Saturday, January 11, 2014
The endpapers of the Pets Annual were signed with initials that I took to read C.M. Thankfully, David Slinn was able to turn around my mistake and identified the artist as Maurice Coxhead. The name was still unknown to me but David was able to add a little detail.
"I met him two or three times, at first in Old Fleetway House, when I was just starting to “do-the-rounds”. I’d reckon he was then either side of fifty and, in the brief exchanges we had – he, very kindly, offering encouragement – learnt that he had a particular interest in nature and wildlife, and I imagine was handling features for various books and annuals. What I especially remember – and why it has stuck all these years? – both Raymond Sheppard and Charles Tunnicliffe were mentioned in the conversations which, with regard to Mr Coxhead’s “professional status”, perhaps as a fledgling I found reassuring. In 1957-8 it was a rather different world."
With David's comments in mind, I was able to track down a single credit for Coxhead, as illustrator for Dean's Book of Butterflies and Birds, published in 1962. It is almost certain that he contributed to other books, but anonymously.
Two births in one small Derbyshire town will often mean an unhappy story. In this case, Reginald Maurice Coxhead did not live long. Maurice Coxhead, actually born in nearby Alfreton, Derbyshire, was the fifth surviving son a coal miner, Frederick Coxhead and his wife Mary. He died in Chesterfield, Derbyshire, in 1986.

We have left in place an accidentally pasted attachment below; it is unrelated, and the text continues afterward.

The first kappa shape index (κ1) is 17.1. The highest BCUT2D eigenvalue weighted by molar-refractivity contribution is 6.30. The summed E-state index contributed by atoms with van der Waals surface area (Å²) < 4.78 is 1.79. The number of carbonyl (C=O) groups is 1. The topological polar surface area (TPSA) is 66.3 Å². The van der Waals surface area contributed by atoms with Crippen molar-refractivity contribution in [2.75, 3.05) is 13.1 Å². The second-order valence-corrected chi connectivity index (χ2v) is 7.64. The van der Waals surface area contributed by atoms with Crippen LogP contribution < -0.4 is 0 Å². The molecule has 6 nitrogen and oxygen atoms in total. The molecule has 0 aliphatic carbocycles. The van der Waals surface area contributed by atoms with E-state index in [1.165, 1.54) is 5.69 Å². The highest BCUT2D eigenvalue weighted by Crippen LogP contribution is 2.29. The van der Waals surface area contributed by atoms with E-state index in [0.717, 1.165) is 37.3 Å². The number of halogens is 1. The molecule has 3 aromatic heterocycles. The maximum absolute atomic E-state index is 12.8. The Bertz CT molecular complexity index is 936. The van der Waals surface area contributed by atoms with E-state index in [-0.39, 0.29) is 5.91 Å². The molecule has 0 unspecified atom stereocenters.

So our most likely candidate is Edward Maurice Coxhead, born in Streatham, Surrey, on 13 January 1903, the son of Arthur Ewart Coxhead, an agent for a Manchester-based cotton goods manufacturer, and his wife Gertrude Emily (nee Molyneux). Maurice was he second of their three children. His elder brother, Arthur Hugh Coxhead (1900-1969), went on to work for the stock exchange; he also had a younger sister, Mary Molyneux Coxhead (later Camroux, 1906-1973).
Edward Maurice Coxhead lived in Chelsea, at 402a King's Road, and various addresses in Fulham (8 Walsingham Mansions and 404 Fulham Road SW6) in the late 1940s. He later move to 2d Cranley Gardens, South Kensington, SW7, in the 1950s before moving to 35 Cranley Gardens in the early 1960s. His death was registered in Kensington in 1969, at the age of 66.
This, unfortunately, doesn't reveal much about Coxhead. The fact that he signed his work with an unusual monogram is probably the reason he is so little known. Hopefully something here will spark a memory in some of our readers and we might learn more about this interesting nature artist.